for which the insignificant sum of thirty-five dollars would.be charged. The lots were sold subject
to inspection, and, the merchant told me, if they
were not satisfactory the subscriber would at least
get value for the deposit money by a year's subscription to the magazine. In all, seven subscriptions and sales of lots were made in that onestpre,
the young lady clerks among others * taking lots.
About forty lots were sold in the town.
After the^transaction the purchasers delegated
a committee to go to White' Rock Heights and see
the lots. The merchant describing them to me
said they were up on a bench, not near the sea.
There was no road or trail to them. To get to
them one would need hip boots to wade through
the swamp. The lots were covered with fallen
timber and stumps, some of which would cost a
hundred dollars to take out. He and others who
spoke to me about them expressed the opinion that
the transaction was nothing less than a swindle.
After hearing the report of the committee the subr
scribers decided to refuse to take the.lots, which
they accordingly did.
I understand the salesman who made the canvas in Chilliwack is now operating around Fernie
and the people of that city and district would be
well advised tb give him a wide berth if he is still
using the name of this paper or in any other way
trading upon the standing of the Saturday Sunset,
whatever for doing so.—Saturday Sunset, Vancouver.
£&?,*■?-■>>?■' »' -rX't3-' *' r**
owner of.a^bloct
JwJraK^'wbrked'.by the
V. Ce^* relumed  hor3***
A. Wl Cooley ot'Spokane.: principal
_ "of'eoai land ad-
joining the
Diamond; jgi
-this'" m^ra1^fc«afteVJ]«penclins eeve^f
vweekgi ln^IrftShridge*?"He stated thart'
he and -those. - associated with him
would instal * plant on their, property
this year in time to be'in'a poeitionto
put'out cbtq'nifpyjriter "." \ "^ • •
*. -AT'deal wae"^contemplated and has
heen-under ■ consideration -vfor some
time,:combining tfi'e;"Cooley1 rights
with those of the "Bathuret Mining
.Qo'sl:-property' which''adjoin" one. another but it 'w,as .'found inadvisable
to,' do.-so-*at 'the'present.time., and
the proposition fell through ,5
A movement ia'fa^iefedbby the :Ak
.rtioim. XinttrAo-nf'/rmrtu nrcSoUtheni '
sociate, Boards- ot
sfoert^obking to^tt^^tnij^ jaf the*
"J9iA',oEtoesTior'.-'fw'-iow&rpn Sun-.
-"„-.SL t"
..... ADOPT-ANTJnlEtUITlAW(;> -
„„ „.-■-,.- -A r^r^XAr^sXy A-:-
^ BERLIN," F,ebc ?6.-^The,'^ftjBiicbstag
today adopted by a-majority, made up
of .clericals, ^cjkaUBt4,.J*4vthree"ra<^-,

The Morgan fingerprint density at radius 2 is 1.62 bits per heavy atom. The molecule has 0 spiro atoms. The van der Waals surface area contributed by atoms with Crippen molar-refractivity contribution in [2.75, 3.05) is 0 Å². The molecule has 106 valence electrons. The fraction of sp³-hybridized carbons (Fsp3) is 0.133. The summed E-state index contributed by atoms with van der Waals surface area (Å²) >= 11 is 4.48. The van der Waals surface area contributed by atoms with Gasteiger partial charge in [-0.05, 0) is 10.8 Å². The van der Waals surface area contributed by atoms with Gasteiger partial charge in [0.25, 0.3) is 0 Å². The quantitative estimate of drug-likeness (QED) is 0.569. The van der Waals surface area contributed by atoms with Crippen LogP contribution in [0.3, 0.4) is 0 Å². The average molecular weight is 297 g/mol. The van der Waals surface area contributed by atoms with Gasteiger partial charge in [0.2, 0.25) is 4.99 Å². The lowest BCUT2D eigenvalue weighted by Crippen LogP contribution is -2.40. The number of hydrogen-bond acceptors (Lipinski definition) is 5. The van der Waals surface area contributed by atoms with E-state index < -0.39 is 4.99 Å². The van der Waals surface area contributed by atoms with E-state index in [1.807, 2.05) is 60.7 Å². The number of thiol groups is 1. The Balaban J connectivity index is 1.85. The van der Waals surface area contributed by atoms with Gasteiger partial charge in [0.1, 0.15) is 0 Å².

cais, the measures .regaling .the eMi-
Jesuit law. It. Ib .considered inpst Hat
possible" that the Buijdeshrat yrilb cosr
cjir with the Reichstag in its action.* -;
-■■   ' >" • ~ '"    '•   ' *
..      .**, *)■*..*. : r^T.-V"-:-  X
-i.VAT Ji. .
- *S -
 tg^^tmtim —
Town'oft Taber,is Alberta's Greatest
..   Mining Centre—Rapid Growth
...Tax on Mining, Industry Reduce).
IN onr next week's issue wo are reproducing n
letter clipped from the Now York Call, tho
moHt important Socialist daily pnper in thc eastern
States, which wc havo no doubt will <;auso a good
deal of discussion in revolutionary circles. Wo
would lileo to draw this letter to tho nUontion of
our renders ns it actually presents thc fighting
spirit of capitalism iiRiiinst which tho working cIush
must array their power in no uncertain manner.
To the Anti-Socialist, as well as tho Utopian,
wo would suggest a curoftil study of the philosophy
contained in tliis letter, and ho will perhaps begin
to realize Unit the vapid oIijohMoiin of social reformers nnd idealists.to the program of revolutionary
working clnss action pules into inHignificntico before
tho Mind id prcsoiilalioii of the ideas poi'inniiting
tlio minds of lhonn who nvc Iho ronl li'iidors in tlio
i'jhiIih of tlio cnjiilnliHlH. To those who aro not
ttfraid to face facts as limy ara wo would point mil
(lint the capitalist, class, simply ns n class, nra of no
piirlioulnr moment lioyoml tho fact, that thoy hold
the power of ownership liy which Ihoy nro nhlo lo
■cull upon tlio services of tliosu who really know I Iio
ipomlitimiH coiifronling tlionie Theso mon under.
At liml Hit' Hoeinlinj philosophy, nnd hnvo no liositn-
lion in pilling nil tlio foroos of iwlltmnry igim-
nuioo ngiiliiHl Iho domocratio movoinont, using nil
tho potty prejudices of members of the worhlnj.'
dflss iifraiiiHl one another, ami never losing High I
of tho fnot that a concession horo nnd there In the
moro favored sections of tlio workors still lends to
dolay the uniting of th«ir forces.   Thoy nro enndid
,,,„,,,.1,  l r.  *.,'\*\*tl   4li«f  Milown  t*i*fi  net   It,  ♦111"" i>tl«»lit
i..4*4„rytl       .,,        ..     1-1     -.        *   ,,-      - ,> ' , ,-,
J,'fr Vill Mill thev are not tfoin;; to rolinrju^th Iho'ir